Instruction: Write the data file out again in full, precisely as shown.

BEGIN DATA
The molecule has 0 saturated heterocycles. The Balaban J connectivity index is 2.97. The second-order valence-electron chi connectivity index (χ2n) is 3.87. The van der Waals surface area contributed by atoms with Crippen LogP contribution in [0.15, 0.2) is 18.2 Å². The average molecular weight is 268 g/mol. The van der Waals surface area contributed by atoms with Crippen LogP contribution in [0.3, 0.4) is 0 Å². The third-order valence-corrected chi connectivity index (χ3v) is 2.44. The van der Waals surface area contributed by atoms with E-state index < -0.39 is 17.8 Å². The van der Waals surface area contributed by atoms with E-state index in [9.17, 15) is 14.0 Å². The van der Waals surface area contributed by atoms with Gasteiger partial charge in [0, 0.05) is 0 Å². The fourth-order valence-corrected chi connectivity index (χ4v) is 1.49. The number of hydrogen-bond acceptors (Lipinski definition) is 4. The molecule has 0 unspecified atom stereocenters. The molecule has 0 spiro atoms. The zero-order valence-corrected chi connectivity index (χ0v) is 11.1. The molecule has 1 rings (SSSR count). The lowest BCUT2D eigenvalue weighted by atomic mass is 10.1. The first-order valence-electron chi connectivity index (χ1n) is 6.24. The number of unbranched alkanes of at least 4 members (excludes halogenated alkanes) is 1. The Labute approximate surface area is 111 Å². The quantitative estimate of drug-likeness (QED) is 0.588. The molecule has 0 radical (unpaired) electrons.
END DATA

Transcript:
The molecule has 0 saturated heterocycles. The Balaban J connectivity index is 2.97. The second-order valence-electron chi connectivity index (χ2n) is 3.87. The van der Waals surface area contributed by atoms with Crippen LogP contribution in [0.15, 0.2) is 18.2 Å². The average molecular weight is 268 g/mol. The van der Waals surface area contributed by atoms with Crippen LogP contribution in [0.3, 0.4) is 0 Å². The third-order valence-corrected chi connectivity index (χ3v) is 2.44. The van der Waals surface area contributed by atoms with E-state index < -0.39 is 17.8 Å². The van der Waals surface area contributed by atoms with E-state index in [9.17, 15) is 14.0 Å². The van der Waals surface area contributed by atoms with Gasteiger partial charge in [0, 0.05) is 0 Å². The fourth-order valence-corrected chi connectivity index (χ4v) is 1.49. The number of hydrogen-bond acceptors (Lipinski definition) is 4. The molecule has 0 unspecified atom stereocenters. The molecule has 0 spiro atoms. The zero-order valence-corrected chi connectivity index (χ0v) is 11.1. The molecule has 1 rings (SSSR count). The lowest BCUT2D eigenvalue weighted by atomic mass is 10.1. The first-order valence-electron chi connectivity index (χ1n) is 6.24. The number of unbranched alkanes of at least 4 members (excludes halogenated alkanes) is 1. The Labute approximate surface area is 111 Å². The quantitative estimate of drug-likeness (QED) is 0.588. The molecule has 0 radical (unpaired) electrons.